Periods Don’t Stop For Pandemics


Gauri Patel

Whether it be through school closures, the banning of large crowds, or mandatory face coverings, COVID-19 has placed burdens on everyone’s shoulders. During this unprecedented pandemic, period poverty, or inadequate access to menstrual hygiene tools and education, has escalated dramatically and is a problem affecting millions of women across the globe. Restrictions and school closures have negatively impacted students who struggle for access to menstrual hygiene products. Previously, students have depended on teachers or school nurses for essential products like pads and tampons, but now, they have limited access to them or have even lost access completely. One in five American teens have struggled to afford period products, or haven’t been able to purchase them at all. This number has only gotten worse since the start of the pandemic. 

Period poverty is not new. Menstrual hygiene products are not covered under national food stamps and are even taxed in 30 states. They are not seen as essential products, nor are they provided for free in public restrooms. Kerry Stahl, a high school teacher in Delaware, keeps a stash of tampons and pads—paid for by herself—in her classroom for her students to use. This eliminates the problem of students having to trek to the nurse’s office and miss out on valuable learning during class time. This way, students don’t need to worry about where they are going to get supplies from in a moment of emergency and can focus on what is truly important when they are at school. However, now that more and more kids are not able to attend school normally, this issue has only been exacerbated which left people who were already struggling at even more of a loss.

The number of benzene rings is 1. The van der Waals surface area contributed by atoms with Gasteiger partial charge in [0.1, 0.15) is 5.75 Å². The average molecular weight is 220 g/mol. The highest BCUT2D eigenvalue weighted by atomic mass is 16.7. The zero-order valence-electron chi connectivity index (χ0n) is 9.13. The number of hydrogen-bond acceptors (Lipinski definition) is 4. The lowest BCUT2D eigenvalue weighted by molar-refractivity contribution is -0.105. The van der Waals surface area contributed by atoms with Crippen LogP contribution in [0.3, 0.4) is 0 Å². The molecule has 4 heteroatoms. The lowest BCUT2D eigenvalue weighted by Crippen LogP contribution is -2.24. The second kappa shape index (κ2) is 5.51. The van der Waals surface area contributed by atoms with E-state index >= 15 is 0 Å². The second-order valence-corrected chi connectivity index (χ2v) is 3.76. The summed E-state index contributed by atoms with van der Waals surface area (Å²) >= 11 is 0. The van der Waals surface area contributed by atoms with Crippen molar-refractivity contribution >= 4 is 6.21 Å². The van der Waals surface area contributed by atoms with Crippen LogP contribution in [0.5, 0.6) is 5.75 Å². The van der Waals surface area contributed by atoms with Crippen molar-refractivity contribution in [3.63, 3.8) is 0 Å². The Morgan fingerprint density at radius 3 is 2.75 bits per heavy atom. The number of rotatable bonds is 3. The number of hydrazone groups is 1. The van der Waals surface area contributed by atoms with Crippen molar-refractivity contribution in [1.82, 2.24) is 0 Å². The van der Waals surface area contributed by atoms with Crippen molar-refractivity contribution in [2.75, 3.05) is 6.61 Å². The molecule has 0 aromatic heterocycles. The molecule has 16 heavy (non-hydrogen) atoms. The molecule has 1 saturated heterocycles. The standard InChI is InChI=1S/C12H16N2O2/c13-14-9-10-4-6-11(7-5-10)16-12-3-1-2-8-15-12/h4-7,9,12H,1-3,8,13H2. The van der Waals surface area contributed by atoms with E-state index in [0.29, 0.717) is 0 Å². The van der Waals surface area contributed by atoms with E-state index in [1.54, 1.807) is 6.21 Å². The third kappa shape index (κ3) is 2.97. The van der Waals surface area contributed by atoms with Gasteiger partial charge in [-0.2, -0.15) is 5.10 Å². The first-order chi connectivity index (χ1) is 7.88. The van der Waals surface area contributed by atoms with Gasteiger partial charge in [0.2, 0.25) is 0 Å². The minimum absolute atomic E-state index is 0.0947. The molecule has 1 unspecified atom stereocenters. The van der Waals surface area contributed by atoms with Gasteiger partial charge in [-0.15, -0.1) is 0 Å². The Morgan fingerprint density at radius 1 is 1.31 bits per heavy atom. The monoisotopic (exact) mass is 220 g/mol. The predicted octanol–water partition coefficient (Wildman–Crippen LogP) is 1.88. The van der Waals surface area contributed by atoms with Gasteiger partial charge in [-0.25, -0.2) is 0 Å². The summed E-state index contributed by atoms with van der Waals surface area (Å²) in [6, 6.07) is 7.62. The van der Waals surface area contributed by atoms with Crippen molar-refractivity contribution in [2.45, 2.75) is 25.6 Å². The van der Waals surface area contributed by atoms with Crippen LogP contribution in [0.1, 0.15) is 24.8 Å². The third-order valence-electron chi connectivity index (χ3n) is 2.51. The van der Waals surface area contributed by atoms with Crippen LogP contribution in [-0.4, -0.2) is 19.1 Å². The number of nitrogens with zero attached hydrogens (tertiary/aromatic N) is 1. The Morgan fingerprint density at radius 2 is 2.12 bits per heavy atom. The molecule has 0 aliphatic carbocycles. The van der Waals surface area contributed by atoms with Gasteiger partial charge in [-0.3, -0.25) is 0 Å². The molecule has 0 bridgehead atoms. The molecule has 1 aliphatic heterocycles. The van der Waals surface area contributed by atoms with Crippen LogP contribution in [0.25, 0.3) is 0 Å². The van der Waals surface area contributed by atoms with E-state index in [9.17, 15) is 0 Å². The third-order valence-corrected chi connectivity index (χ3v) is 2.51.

Fortunately, there are nonprofit organizations that are working to combat this issue. Days for Girls is a nonprofit dedicated to producing and distributing washable, sustainable menstrual pads, also known as DfG Kits, to women in over 144 countries around the world: “Volunteers in over 1,000 chapters and teams, together with local enterprise leaders, create kits for distribution to the most vulnerable, reaching over 1.8 million women and girls”. By encouraging community research and making use of social media, they continue to educate and change the lives of women every day. In addition, Days for Girls is one of the organizations that create COVID-19 infographics to inform people about menstrual hygiene and are distributed to a wide audience through their social media pages and partnerships with other organizations. Young girls who would otherwise not have been able to focus on their studies or afford hygiene products can now afford to do so.

Moreover, organizations and nonprofits that distribute menstrual hygiene supplies and push for legislative action have been seeing opportunities to help out in their communities. A leader at one organization called PERIOD had over 30,000 pads, tampons, and other menstrual products available for distribution as a result of donations from a holiday drive. With these, she was able to give out much-needed products to anyone who filled out a form on their organization’s website. Other organizations that distribute free supplies like I Support the Girls and No More Secrets have also seen as much as a 35% increase in requests for products.  Since March 2020, I Support the Girls has collected and distributed over 2,000,000 products. These initiatives have all had a very positive impact on numerous lives. 

Over the course of this pandemic, it has been made clear that menstrual products are a necessity, not a luxury. Period poverty does not just happen in other countries, but also in our own school. It is imperative that our government and our education systems understand the severity of this issue and the consequences it can have on young women. There are many ways that everyday people can support the cause, for example, by donating to the organizations mentioned above and simply spreading the word!